The paper “Study on Music Emotion Recognition Based on the Machine Learning Model Clustering Algorithm”, by Yu Xia and Fumei Xu [11] , implemented a regression-based music emotion classification system.The dataset used in this study was in the MediaEval database.In the training part, three algorithms, namely, polynomial regression, support vector regression, and k-plane piecewise regression, were used to obtain the regression model. In the test part, the input music data was regressed and predicted to obtain its VA value and then classified, and the system performance was considered by classification accuracy. Results show that the combined method of support vector regression and k-plane piecewise regression improves the accuracy by 3 to 4 percentage points compared to using one algorithm alone; compared with the traditional classification method based on a support vector machine, the accuracy improves by 6 percent points. In this study, the mean absolute error (MAE), the regression value accuracy (Ac), and the sentiment classification accuracy (Ac of classification) were used as the evaluation criteria for the music sentiment classification system based on three different regression methods.

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Experiment Setup and Implementation

Results and Analysis

Baseline Model VS Proposed Model

Initially, we tried different models and compared the accuracy with our model. We tried linear regression, SVR, BiLSTM, and BiLSTM+DNN. Our baseline model is a linear regression model. The performance of each model was measured using 5-fold cross-validation. The parameters used in the BiLSTM model are Folds = 5, Learning Rate=0.001, Epochs=25, Batch Size=32, Optimizer = Adam, Activation Function=relu. Initially, we had a single layer in DNN and it has 512 units. Later in the research we increased the number of layers in DNN and tested the accuracies. The following figures show the comparison of our model (BiLSTM + DNN ) with other models.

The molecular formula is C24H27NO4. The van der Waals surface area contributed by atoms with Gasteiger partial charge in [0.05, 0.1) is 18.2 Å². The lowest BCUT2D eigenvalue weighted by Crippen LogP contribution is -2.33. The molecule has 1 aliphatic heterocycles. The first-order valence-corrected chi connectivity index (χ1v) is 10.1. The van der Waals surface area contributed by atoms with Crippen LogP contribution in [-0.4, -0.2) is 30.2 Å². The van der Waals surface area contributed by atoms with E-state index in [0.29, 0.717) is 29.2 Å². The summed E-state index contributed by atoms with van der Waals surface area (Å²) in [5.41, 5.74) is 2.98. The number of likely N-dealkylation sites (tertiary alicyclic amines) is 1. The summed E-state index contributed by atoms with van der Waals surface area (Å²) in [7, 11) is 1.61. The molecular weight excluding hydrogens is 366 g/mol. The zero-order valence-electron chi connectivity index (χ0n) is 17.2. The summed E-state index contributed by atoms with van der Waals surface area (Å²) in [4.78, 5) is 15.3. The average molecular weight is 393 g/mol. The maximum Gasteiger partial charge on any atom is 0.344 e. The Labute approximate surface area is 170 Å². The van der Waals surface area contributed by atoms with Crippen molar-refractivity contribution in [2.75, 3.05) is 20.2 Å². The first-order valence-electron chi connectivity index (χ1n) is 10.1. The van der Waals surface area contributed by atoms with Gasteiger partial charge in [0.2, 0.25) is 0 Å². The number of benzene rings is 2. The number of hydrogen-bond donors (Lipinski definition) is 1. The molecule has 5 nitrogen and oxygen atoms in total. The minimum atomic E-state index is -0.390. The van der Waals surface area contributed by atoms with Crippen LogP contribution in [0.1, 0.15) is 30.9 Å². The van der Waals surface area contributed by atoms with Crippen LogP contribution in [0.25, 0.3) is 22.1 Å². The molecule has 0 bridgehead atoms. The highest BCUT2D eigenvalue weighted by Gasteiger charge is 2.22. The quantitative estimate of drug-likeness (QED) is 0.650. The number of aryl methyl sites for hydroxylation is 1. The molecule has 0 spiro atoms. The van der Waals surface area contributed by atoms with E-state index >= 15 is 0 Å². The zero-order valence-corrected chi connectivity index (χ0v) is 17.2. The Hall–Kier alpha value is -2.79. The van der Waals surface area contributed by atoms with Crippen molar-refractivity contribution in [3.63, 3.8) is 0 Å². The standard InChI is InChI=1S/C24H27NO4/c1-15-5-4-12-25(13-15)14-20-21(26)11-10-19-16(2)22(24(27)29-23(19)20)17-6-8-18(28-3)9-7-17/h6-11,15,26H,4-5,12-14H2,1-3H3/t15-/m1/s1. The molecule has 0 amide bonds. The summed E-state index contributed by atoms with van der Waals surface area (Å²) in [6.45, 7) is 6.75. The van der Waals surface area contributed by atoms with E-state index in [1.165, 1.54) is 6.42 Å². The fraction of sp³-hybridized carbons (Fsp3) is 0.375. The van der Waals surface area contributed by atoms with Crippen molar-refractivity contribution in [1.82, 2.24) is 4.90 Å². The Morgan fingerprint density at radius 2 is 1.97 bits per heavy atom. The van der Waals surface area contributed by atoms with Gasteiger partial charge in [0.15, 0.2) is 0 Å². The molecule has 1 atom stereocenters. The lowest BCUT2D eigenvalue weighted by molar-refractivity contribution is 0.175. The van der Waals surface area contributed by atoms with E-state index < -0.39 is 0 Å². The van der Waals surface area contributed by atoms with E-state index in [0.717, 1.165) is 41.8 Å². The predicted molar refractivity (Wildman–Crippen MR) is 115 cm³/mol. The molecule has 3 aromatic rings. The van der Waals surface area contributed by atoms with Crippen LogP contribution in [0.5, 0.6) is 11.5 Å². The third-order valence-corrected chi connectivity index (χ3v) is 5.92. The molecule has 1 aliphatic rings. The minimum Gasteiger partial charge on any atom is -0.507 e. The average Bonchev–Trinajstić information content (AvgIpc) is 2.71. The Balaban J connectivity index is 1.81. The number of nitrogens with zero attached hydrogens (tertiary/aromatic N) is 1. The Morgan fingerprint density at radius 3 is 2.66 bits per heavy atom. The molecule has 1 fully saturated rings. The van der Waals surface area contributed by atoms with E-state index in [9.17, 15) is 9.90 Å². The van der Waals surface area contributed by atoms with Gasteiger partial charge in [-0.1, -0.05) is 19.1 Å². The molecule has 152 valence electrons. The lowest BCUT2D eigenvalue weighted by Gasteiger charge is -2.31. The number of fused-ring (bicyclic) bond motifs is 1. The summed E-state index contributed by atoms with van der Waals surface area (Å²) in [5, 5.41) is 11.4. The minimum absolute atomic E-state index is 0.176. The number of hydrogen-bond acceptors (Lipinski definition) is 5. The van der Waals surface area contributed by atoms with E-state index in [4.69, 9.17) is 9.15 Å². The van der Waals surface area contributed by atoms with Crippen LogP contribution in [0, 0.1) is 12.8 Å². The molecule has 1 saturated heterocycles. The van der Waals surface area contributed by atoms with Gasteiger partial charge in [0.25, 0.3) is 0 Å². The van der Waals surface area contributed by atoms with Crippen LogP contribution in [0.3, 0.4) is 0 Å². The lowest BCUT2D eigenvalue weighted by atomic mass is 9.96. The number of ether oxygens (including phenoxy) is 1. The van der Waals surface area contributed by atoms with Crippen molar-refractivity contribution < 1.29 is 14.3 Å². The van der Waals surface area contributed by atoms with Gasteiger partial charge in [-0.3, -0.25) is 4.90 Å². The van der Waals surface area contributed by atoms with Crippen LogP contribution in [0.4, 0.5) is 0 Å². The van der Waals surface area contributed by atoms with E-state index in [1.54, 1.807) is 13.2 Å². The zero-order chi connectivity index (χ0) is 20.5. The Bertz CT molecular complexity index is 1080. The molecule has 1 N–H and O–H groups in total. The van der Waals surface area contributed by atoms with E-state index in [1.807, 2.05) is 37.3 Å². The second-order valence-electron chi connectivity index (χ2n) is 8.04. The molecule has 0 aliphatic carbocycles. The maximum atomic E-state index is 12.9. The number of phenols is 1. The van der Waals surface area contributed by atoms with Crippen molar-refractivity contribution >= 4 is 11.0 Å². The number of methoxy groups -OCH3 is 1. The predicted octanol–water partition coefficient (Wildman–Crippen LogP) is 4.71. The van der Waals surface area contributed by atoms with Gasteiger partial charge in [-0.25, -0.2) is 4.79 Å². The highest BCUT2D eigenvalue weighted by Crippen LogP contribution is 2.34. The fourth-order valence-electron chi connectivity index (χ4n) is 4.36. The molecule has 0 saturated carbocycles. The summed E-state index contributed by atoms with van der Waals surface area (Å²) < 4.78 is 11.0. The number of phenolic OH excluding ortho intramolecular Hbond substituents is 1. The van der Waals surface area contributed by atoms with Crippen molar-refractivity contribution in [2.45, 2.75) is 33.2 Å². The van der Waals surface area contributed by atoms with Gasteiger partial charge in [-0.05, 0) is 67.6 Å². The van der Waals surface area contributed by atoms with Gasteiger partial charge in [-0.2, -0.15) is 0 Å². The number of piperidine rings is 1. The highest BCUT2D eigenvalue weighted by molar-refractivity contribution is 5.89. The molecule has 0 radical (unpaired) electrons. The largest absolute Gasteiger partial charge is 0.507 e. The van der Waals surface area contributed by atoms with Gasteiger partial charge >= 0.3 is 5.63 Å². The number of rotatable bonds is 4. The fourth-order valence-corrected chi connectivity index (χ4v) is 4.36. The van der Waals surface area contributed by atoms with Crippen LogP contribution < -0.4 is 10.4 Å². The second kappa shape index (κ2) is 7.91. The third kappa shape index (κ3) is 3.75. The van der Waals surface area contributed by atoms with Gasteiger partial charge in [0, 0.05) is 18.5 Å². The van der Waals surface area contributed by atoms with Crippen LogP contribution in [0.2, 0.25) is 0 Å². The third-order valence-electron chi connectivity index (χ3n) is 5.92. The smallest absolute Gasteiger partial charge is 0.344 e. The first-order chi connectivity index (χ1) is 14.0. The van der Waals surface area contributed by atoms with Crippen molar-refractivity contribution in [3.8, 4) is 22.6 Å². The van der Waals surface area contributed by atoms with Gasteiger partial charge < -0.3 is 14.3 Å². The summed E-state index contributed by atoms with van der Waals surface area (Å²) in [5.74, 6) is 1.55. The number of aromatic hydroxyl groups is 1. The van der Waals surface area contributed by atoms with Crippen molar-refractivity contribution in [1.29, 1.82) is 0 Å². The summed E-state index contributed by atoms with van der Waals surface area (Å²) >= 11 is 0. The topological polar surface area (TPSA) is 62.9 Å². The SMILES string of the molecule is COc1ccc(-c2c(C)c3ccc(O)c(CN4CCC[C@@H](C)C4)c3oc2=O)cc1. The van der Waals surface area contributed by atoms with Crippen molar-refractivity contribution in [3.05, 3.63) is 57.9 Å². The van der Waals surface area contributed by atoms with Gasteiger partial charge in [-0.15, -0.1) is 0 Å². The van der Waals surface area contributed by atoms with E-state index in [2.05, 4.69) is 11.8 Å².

Arousal Valence
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Feature Selection

We tried different feature selection methods such as PCA and CFS (co-relation-based feature selection). After applying those two methods to our model we found that the model with PCA has the highest accuracy compared to the model with the CFS features. We were able to improve our initial model’s performance by applying the PCA feature selection method. The accuracies are as follows.

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Parameter Tuning

We did parameter tuning to find the optimal learning rate and the epochs. The results from the test are as follows, Image 12